Interested in Australian Agriculture?

Want to know all about Australian cotton farming check out this prize winning Archibull Prize entry from Colo High School

Or see what happens when you take fun and innovative agriculture programs into schools and actively engage with next gen who in turn become your AGvocates and tell Agriculture’s story for you.

Art4Agriculture Presents 2011 Cream of the Crop Finalists

Fast Facts about Australian agriculture

Sourced from the National Farmers Federation Farm Facts 2012

  • Each Australian farmer produces enough food to feed 600 people, 150 at home and 400 overseas
  • Australian farmers produce almost 93 per cent of Australia’s daily domestic food supply.
  • Australia’s major agricultural export markets are China (14 %), Japan (13 %), ASEAN (21 % ), other Asia (16 %), European Union (8 %), Middle East (8 %), United States (7 %) and other (17 %).
  • Australian farmers are environmental stewards, owning, managing and caring for 61 percent of Australia’s land mass.
  • 94 %of Australian farmers actively undertake natural resource management.


  1. Here, here to your comments Lynne. I am in a fortunate position to teach secondary students in the areas of food and agriculture, and can certainly back up what yourself, Saffron and the PIEF are saying. The divide certainly exists, and there is a certain level of ignorance in where our food and fibre come from. I believe that many adults are also confused as well; perhaps not to quite the same level, but in terms of how food is produced and the state of agriculture in Australia.
    We need to focus again on where our food comes from and encourage conversations that provide an accurate and balanced view of farming. It’s time to put aside the notion that farming happens somewhere “out there”, and that it’s of little everyday concern. We simply can’t exist without the food, fibre and feed farmers produce; indeed we need to pay much more homage to an industry that we will further come to rely on as global food security issues continue to raise their heads.
    We need to smarten up our act and promote agriculture as an industry that will take us into the future, and the future needs people trained in science, technology and research to ensure we can increase food and fibre production in a world with less land to produce from and a need to protect what land we already use.
    The key is to start at school, using engaging programs that highlight the importance of our primary industries. Well done to programs like Art4Ag that provide a positive message to students on the future of agriculture, and with organisations like the PIEF, we can look forward to the formal promotion of agriculture into the future. After all, the future lies in the hands of our youth.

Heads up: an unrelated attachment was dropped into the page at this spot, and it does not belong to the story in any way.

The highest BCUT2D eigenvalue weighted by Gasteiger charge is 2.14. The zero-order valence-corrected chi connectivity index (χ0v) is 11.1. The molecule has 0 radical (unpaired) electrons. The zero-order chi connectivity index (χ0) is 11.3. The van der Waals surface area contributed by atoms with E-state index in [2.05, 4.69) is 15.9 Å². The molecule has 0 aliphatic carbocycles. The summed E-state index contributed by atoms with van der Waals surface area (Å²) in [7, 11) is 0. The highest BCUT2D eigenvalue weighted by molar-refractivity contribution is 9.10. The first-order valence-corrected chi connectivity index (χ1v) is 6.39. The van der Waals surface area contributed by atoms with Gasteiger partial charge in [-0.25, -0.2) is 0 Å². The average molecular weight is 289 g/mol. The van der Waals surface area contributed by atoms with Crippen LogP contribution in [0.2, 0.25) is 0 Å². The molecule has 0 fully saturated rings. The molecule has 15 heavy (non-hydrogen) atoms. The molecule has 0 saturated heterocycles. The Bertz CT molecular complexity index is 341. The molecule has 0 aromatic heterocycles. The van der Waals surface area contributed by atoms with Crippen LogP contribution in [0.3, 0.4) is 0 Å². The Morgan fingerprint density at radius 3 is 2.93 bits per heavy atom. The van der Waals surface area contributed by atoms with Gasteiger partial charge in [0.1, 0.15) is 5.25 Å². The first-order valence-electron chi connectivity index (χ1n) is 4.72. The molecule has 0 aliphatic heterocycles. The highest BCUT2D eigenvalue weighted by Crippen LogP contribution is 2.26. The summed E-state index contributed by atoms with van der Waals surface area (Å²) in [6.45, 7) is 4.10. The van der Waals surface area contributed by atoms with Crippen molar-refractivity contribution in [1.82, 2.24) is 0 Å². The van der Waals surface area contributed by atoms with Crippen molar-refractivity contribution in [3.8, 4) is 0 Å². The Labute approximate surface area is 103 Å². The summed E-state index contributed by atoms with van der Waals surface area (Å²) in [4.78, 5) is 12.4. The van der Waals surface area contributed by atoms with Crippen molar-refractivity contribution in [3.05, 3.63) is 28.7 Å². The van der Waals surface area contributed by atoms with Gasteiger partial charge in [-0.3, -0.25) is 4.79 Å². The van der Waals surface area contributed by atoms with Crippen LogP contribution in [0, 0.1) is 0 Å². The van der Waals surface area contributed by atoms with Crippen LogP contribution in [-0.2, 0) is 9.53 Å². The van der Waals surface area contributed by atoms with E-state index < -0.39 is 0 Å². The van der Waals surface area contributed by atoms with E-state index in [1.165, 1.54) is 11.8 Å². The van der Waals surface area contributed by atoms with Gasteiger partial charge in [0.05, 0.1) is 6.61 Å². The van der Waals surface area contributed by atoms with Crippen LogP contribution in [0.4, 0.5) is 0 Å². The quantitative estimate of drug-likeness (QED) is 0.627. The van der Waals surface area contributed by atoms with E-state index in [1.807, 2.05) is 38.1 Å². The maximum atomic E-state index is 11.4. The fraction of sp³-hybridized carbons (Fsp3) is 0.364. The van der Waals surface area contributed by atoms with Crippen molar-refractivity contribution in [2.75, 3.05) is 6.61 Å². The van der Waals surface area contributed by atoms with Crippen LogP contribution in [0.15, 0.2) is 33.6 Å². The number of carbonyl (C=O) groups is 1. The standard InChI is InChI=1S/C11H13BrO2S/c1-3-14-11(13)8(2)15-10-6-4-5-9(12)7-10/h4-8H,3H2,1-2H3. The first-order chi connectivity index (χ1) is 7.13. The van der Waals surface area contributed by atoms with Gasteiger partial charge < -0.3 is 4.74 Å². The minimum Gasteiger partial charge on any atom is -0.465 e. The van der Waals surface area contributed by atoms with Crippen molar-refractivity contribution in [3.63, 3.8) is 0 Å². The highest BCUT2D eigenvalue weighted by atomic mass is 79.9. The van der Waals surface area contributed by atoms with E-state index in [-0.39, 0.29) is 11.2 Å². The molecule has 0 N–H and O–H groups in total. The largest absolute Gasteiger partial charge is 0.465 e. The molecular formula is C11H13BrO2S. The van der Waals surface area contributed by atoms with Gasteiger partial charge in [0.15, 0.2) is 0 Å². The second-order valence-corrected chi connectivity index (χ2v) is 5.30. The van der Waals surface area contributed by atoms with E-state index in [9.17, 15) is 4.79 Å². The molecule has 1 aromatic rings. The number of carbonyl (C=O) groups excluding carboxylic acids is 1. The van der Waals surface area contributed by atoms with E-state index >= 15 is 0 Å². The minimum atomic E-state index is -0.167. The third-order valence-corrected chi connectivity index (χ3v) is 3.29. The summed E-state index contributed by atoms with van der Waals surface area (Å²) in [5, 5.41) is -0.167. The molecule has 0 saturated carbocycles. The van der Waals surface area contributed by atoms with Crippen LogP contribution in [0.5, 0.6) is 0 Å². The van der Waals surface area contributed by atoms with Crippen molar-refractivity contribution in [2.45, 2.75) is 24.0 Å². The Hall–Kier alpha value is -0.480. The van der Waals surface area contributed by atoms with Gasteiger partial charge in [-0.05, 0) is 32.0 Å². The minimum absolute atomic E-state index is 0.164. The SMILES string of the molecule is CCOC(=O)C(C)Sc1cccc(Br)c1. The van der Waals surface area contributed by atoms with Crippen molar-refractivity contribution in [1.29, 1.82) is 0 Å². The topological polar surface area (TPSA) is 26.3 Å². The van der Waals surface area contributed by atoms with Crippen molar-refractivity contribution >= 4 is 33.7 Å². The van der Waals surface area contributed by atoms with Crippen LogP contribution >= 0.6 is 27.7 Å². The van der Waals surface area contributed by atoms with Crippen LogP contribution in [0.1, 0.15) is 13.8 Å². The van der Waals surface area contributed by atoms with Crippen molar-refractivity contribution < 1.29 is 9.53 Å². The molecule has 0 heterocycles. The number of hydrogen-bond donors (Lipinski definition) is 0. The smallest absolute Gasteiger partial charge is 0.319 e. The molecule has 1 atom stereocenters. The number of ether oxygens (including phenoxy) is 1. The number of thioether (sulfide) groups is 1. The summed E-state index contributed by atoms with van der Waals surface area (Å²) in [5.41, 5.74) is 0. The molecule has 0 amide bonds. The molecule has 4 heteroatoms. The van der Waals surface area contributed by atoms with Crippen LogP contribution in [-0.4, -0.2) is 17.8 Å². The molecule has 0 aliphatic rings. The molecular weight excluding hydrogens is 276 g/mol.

2. Agforce MLA etc should be proactive and produce material to be included in the curriculum. It is a disgrace that such a fundementally basic knowledge of “where does my food come from” is being lost. No wonder we have a city country divide!


    1. Hi Shelley
      MLA does produce quite good material for schools and Agforce does some very impressive work in schools. I know because they are both Art4agriculture supporting partners. What agriculture lacks is a collaborative “whole of industry” vision. Teachers are the key but they get bombarded with resources from everywhere. Firstly agriculture needs to fully support PIEF with funding to ensure agriculture is incorporated into the entire teaching curriculum .
      The survey and other work by the foundation shows a whole-of-education strategy would offer government and industry the greatest return on educational investment, particularly if that strategy integrates with the school curriculum at early primary level and continues right through to late secondary.
      This extract from the Foundation’s submission to the recent senate enquiry sums it up “Reaching and influencing Australiaʼs 286,000 teachers is a massive task – requiring a heavy emphasis on ʻpracticeʼ rather than ʻpolicyʼ. This includes providing them with high quality tools, training and industry networks that are structured to help them deliver against their curriculum goals. Yet most school based initiatives aiming to incorporate primary industry contexts into the classroom have failed because they are poorly conceived, too narrowly focused (to one specific industry sector for example), under-resourced, have no or inadequate teacher professional learning components to the activities, or are not designed with teachersʼ needs, capabilities and capacities in mind.
      Encouragingly, across all primary industries there is a strong desire to better engage with the education sector. But in order to do so, effective engagement requires acceptance of a comprehensive and collaborative vision and substantial government support to help bring it to fruition.